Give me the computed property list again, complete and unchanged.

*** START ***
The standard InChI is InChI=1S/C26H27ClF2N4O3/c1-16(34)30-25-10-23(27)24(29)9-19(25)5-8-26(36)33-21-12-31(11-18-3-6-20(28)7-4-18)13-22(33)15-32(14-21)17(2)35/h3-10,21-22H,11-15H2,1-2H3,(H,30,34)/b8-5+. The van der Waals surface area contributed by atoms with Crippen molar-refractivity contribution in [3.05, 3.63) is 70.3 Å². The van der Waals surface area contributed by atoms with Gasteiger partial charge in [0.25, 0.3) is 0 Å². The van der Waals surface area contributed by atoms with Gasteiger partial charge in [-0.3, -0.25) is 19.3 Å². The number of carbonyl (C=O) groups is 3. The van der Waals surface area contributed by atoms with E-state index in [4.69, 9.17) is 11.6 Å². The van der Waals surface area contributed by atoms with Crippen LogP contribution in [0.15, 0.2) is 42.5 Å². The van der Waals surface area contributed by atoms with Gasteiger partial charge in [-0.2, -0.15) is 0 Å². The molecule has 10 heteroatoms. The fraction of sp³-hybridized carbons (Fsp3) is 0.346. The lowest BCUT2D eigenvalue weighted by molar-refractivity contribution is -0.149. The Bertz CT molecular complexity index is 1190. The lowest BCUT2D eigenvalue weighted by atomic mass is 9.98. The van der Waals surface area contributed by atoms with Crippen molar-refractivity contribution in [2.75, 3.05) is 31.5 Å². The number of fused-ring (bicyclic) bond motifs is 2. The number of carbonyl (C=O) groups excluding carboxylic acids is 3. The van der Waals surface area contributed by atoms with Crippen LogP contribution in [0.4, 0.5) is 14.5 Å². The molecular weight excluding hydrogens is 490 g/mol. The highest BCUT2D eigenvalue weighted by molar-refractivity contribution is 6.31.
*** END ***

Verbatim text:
The standard InChI is InChI=1S/C26H27ClF2N4O3/c1-16(34)30-25-10-23(27)24(29)9-19(25)5-8-26(36)33-21-12-31(11-18-3-6-20(28)7-4-18)13-22(33)15-32(14-21)17(2)35/h3-10,21-22H,11-15H2,1-2H3,(H,30,34)/b8-5+. The van der Waals surface area contributed by atoms with Crippen molar-refractivity contribution in [3.05, 3.63) is 70.3 Å². The van der Waals surface area contributed by atoms with Gasteiger partial charge in [0.25, 0.3) is 0 Å². The van der Waals surface area contributed by atoms with Gasteiger partial charge in [-0.3, -0.25) is 19.3 Å². The number of carbonyl (C=O) groups is 3. The van der Waals surface area contributed by atoms with E-state index in [4.69, 9.17) is 11.6 Å². The van der Waals surface area contributed by atoms with Crippen LogP contribution in [0.15, 0.2) is 42.5 Å². The van der Waals surface area contributed by atoms with Gasteiger partial charge in [-0.2, -0.15) is 0 Å². The molecule has 10 heteroatoms. The fraction of sp³-hybridized carbons (Fsp3) is 0.346. The lowest BCUT2D eigenvalue weighted by molar-refractivity contribution is -0.149. The Bertz CT molecular complexity index is 1190. The lowest BCUT2D eigenvalue weighted by atomic mass is 9.98. The van der Waals surface area contributed by atoms with Crippen molar-refractivity contribution in [2.75, 3.05) is 31.5 Å². The number of fused-ring (bicyclic) bond motifs is 2. The number of carbonyl (C=O) groups excluding carboxylic acids is 3. The van der Waals surface area contributed by atoms with Crippen LogP contribution in [0.4, 0.5) is 14.5 Å². The molecular weight excluding hydrogens is 490 g/mol. The highest BCUT2D eigenvalue weighted by molar-refractivity contribution is 6.31.